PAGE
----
The indomidable marine: Pytheas (480 B.C)
After the Persian forces crossed the Tempi valley in 480 B.C. the Greeks decided to block Thermopylae pass and stop the Persian fleet near the cape Artemision in the North Evoia straights. They had sent three triremes near the island of Sciathos as their vanguard. One trireme was from Athens, another from Troezen and the third from Aegina. Their mission was to give early warning when the Persian fleet approached the area. But the Persians managed to surprise them. The Athenian ship run aground by the Thessalian coast and the crew made good their escape inland. The Troizenians did not managed to escape. The Phoenicians rammed them and then boarded their vessel. After capturing it, they sacrificed the most handsome prisoner to their gods. But on the Aeginitan ship whose master was Asonides, a very bitter fight took place. A marine, named Pytheas, son of Ischenoos held his post valiantly, ignoring his wounds. He only stopped fighting when he feinted from blood loss. The Persian commander admired his courage so much, that after preventing the Phoenician marines from killing him, brought a doctor to dress his wounds and kept him in honorary captivity. Pytheas was released from his captivity when his relative Polykritos boarded successfully his captors ship and freed him.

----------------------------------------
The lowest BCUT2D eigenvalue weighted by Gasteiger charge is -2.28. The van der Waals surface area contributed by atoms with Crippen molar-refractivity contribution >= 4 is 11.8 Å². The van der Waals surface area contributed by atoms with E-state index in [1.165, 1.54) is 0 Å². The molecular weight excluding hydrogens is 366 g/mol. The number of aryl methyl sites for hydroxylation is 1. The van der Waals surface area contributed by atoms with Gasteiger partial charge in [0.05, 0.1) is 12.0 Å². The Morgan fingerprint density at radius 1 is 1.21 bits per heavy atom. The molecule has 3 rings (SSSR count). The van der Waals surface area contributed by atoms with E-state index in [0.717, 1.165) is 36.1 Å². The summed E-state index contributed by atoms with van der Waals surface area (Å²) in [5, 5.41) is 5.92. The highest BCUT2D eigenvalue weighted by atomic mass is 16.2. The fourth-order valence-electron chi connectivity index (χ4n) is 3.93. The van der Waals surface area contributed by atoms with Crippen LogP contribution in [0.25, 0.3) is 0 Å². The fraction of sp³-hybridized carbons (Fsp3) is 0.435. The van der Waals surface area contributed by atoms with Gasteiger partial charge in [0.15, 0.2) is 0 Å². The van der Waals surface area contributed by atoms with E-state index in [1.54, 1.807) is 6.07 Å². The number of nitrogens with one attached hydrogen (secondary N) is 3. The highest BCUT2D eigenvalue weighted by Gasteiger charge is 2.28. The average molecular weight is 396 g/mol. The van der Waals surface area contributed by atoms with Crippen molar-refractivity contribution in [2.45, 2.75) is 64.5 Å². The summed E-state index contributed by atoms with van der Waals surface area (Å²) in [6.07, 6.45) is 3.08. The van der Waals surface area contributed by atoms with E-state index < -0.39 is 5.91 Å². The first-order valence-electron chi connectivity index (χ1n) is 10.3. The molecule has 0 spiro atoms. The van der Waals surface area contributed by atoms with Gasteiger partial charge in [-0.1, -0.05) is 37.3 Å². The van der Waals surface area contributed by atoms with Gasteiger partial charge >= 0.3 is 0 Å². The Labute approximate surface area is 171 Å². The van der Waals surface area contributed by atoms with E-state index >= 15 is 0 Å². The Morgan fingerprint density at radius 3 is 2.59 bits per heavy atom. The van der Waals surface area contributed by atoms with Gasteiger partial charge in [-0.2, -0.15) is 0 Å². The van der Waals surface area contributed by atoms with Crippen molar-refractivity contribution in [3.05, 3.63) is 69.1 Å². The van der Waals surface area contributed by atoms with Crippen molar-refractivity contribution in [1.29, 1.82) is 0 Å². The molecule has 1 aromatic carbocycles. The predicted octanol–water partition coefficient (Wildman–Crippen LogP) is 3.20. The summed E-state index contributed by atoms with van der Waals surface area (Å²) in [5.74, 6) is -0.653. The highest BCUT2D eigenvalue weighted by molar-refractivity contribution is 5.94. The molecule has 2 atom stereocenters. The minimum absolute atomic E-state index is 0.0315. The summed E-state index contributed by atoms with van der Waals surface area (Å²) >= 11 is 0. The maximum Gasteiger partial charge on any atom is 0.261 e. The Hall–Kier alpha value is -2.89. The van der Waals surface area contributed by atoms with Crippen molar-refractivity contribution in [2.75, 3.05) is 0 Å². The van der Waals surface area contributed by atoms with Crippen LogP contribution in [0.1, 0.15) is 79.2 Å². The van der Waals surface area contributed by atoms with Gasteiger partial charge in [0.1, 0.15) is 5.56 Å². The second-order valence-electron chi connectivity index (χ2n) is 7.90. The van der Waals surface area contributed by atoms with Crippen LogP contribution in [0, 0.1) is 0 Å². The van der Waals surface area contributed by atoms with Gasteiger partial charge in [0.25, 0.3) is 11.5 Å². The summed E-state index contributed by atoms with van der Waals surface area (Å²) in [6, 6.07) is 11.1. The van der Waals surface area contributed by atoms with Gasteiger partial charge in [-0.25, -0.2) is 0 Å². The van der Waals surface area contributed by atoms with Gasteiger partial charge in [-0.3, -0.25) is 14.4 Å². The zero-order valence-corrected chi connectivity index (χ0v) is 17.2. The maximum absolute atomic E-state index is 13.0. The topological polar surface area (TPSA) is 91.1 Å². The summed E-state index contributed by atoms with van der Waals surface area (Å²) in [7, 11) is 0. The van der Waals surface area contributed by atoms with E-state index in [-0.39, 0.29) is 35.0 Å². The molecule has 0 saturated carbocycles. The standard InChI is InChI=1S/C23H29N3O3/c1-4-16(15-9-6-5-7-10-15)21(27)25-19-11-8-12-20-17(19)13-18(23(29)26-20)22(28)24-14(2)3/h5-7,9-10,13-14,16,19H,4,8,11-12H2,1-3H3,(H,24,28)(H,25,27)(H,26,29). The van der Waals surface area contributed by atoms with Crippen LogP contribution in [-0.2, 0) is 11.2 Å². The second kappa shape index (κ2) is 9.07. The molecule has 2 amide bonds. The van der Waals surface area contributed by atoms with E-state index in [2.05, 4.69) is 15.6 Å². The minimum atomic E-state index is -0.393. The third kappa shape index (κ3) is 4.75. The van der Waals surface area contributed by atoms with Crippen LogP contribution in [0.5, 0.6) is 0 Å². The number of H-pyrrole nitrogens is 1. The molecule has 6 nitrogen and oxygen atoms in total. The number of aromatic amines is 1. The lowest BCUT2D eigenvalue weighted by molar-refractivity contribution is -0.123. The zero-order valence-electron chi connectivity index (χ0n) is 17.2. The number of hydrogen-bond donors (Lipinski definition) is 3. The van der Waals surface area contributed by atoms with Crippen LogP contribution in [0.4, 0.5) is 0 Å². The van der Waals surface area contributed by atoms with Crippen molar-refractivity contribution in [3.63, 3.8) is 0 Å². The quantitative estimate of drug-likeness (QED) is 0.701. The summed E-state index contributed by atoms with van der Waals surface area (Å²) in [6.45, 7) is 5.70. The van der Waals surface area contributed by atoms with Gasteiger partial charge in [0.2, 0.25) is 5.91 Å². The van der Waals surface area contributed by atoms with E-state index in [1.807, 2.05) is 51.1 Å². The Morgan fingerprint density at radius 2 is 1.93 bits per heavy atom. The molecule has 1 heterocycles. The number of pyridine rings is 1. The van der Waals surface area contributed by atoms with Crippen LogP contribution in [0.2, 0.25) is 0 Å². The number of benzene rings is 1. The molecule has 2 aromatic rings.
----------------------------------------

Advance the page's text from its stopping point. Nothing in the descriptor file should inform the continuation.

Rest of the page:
In the picture Pytheas holds a sword based on the Marathon findings (British Museum), and 5th century grieves (National Archeological Museum – Athens). His armor is based on contemporary pottery. His shield rim is based on fragments from Jena University Museum. The Phoenician is wearing a conical helmet common in Middle East (Archeological Museum – Olympia) and his gilded sword (Metropolitan Museum of New York) denotes an officer. The sail would normally be removed and stored during battle but perhaps the surprise was such that it was neglected.
Source: Herodotus «History» 7.179 – 181 και 8.91